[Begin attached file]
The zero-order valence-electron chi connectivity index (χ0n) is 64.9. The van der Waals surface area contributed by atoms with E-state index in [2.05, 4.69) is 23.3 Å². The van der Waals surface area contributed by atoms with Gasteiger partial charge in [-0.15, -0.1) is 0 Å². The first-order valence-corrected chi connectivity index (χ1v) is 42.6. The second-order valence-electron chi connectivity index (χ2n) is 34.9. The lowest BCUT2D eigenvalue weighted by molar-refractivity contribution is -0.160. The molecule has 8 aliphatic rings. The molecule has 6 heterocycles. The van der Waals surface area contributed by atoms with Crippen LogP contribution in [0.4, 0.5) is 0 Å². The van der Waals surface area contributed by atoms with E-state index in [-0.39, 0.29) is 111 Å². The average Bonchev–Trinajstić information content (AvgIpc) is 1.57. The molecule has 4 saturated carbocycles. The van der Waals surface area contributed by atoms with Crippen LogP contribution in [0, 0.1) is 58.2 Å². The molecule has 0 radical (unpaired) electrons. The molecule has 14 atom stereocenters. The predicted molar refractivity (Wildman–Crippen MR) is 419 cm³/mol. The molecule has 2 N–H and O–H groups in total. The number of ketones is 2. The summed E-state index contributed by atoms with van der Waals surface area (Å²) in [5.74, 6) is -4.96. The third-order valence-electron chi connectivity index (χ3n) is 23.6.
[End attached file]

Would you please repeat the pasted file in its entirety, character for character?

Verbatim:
The zero-order valence-electron chi connectivity index (χ0n) is 64.9. The van der Waals surface area contributed by atoms with E-state index in [2.05, 4.69) is 23.3 Å². The van der Waals surface area contributed by atoms with Gasteiger partial charge in [-0.15, -0.1) is 0 Å². The first-order valence-corrected chi connectivity index (χ1v) is 42.6. The second-order valence-electron chi connectivity index (χ2n) is 34.9. The lowest BCUT2D eigenvalue weighted by molar-refractivity contribution is -0.160. The molecule has 8 aliphatic rings. The molecule has 6 heterocycles. The van der Waals surface area contributed by atoms with Crippen LogP contribution in [0.4, 0.5) is 0 Å². The van der Waals surface area contributed by atoms with E-state index in [-0.39, 0.29) is 111 Å². The average Bonchev–Trinajstić information content (AvgIpc) is 1.57. The molecule has 4 saturated carbocycles. The van der Waals surface area contributed by atoms with Crippen LogP contribution in [0, 0.1) is 58.2 Å². The molecule has 0 radical (unpaired) electrons. The molecule has 14 atom stereocenters. The predicted molar refractivity (Wildman–Crippen MR) is 419 cm³/mol. The molecule has 2 N–H and O–H groups in total. The number of ketones is 2. The summed E-state index contributed by atoms with van der Waals surface area (Å²) in [5.74, 6) is -4.96. The third-order valence-electron chi connectivity index (χ3n) is 23.6.